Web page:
Friday, June 15, 2012

Bordeaux 2011 Futures and Wine Laws

The Future of Futures For those of us in the Lower Mainland who read-up on the Bordeaux en primeur reviews and ratings each Spring and love deciding which wines to gamble on, change is coming. Vancouver boutique wine shop, Marquis Wine Cellars, has chosen to suspend its yearly futures campaign indefinitely leaving a gap in the local market for Bordeaux collectors. For Marquis the futures campaigns were too much of a gamble for a small business to take with too much capital locked up in the uncertainty provided by the BCLDB's practice of price setting based on the current demand for the wines during their annual Bordeaux release - a full two years after the futures campaign.

As I documented with my comparison of 2008 Bordeaux Futures VS BCLDB Prices, sometimes the consumer wins and sometimes the consumer loses - but too frequently, Marquis would be left vulnerable with little-to-no margins on wines the BCLDB decided to discount. A risk they have decided to pass on for the foreseeable future.

Alas, BC Bordeaux lovers are left without a local purveyor of en primeur futures and can either wait for the official BCLDB release over two years later or contact a local private shop as the wines are received. Or is there another option?

Bill C-311
An interesting development for BC wine lovers is the passing of Bill C-311 by the Senate this past week which allows for a yet undetermined amount of wine to be shipped across Provincial borders for personal consumption. How much wine is still unclear and whether or not the Provincial Liquor Boards won't try and regulate the Bill to death remains to be seen. However, should these issues be cleared up and the Bill be allowed to be enacted with its full spirit of the law intact, which includes online patronage, it should open the door for BC Bordeaux lovers to look East to Alberta to satisfy their en primeur cravings.

Calgary stores like Willow Park Wines and Spirits have a great online presence and expansive futures campaigns that may fill the void left by Marquis Cellars' decision to bow out of the Bordeaux betting game. Willow Park doesn't have to compete with a Provincial government body willing to change the rules of the game on a whim. They can set their en primeur prices as they see fit and stay in control of the margins needed to remain a profitable business... the nerve!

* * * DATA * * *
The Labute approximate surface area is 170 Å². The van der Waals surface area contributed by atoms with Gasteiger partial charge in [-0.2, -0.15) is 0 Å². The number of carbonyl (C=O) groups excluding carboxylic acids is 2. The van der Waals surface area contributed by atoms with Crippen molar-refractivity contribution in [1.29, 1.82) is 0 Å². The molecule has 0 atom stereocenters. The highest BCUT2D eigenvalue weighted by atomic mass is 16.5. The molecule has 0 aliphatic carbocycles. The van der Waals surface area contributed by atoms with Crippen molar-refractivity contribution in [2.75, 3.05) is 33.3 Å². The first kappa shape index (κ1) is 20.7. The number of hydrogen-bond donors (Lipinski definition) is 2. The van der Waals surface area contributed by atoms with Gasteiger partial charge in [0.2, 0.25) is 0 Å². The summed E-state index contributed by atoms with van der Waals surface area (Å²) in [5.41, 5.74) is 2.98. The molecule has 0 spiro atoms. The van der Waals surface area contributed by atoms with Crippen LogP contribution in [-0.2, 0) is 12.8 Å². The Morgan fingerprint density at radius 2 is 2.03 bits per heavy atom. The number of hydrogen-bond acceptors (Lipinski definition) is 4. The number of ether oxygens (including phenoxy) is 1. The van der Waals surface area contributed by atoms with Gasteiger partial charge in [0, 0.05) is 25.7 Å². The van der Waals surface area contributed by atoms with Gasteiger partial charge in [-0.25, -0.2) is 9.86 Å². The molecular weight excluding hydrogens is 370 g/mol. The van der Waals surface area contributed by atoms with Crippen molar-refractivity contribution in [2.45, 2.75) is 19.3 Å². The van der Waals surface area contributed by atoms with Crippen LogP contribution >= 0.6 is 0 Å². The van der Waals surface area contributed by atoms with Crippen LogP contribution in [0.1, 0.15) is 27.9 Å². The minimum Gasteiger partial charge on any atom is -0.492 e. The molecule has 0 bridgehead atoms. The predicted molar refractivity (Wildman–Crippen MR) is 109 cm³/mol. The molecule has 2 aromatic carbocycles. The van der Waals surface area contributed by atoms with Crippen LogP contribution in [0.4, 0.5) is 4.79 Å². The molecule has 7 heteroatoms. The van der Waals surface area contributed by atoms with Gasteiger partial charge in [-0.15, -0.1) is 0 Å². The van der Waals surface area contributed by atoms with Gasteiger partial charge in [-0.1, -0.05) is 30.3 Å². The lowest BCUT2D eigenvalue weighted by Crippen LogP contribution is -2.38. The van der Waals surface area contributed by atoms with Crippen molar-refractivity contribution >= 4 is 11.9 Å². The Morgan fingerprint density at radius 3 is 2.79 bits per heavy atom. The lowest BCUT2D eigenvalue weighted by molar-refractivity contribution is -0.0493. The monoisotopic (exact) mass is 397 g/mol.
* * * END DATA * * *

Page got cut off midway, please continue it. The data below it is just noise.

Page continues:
You can follow the progress of the passage of Bill C-311 via Mark Hicken's website.

Vintage 2011
With the reports of the 2011 vintage now heavily circulated and the en primeur prices set, the current consensus is that 2011 will be a consumer-friendly vintage with many prices half what they were for the much lauded 2010 vintage yet with mostly positive comments on quality. Market-wise, the vintage reminds me of the 2008 campaign when prices were slashed after the perceived price-gouging of 2006 and 2007 despite the higher scores awarded to the 2008 wines.

For the Bordeaux lover that was priced-out of the 2009 and 2010 vintages, 2011 will enable a return to that vertical of Ponet-Canet that you'd been building loyally until prices went crazy. Investment opportunity may be down as few may seek out 2011's for their cellar in ten years time, but folks who plan on eventually drinking everything in their cellar should be happy with the ageability and quality of the vintage. Thoughtful selections will be rewarded with patient cellaring.

Best Bets:
  • Ch Branaire-Ducru, St. Julien
  • Ch Calon-Segur, St. Estephe
  • Ch de Fieuzel Blanc, Pessac-Leognan
  • Ch Doisy-Daene, Barsac
  • Ch Pavie-Macquin, St. Emilion
  • Ch Pontet-Canet, Pauillac
  • Vieux Chateau certan, Pomerol
 - Liam Carrier ©copyright 2012

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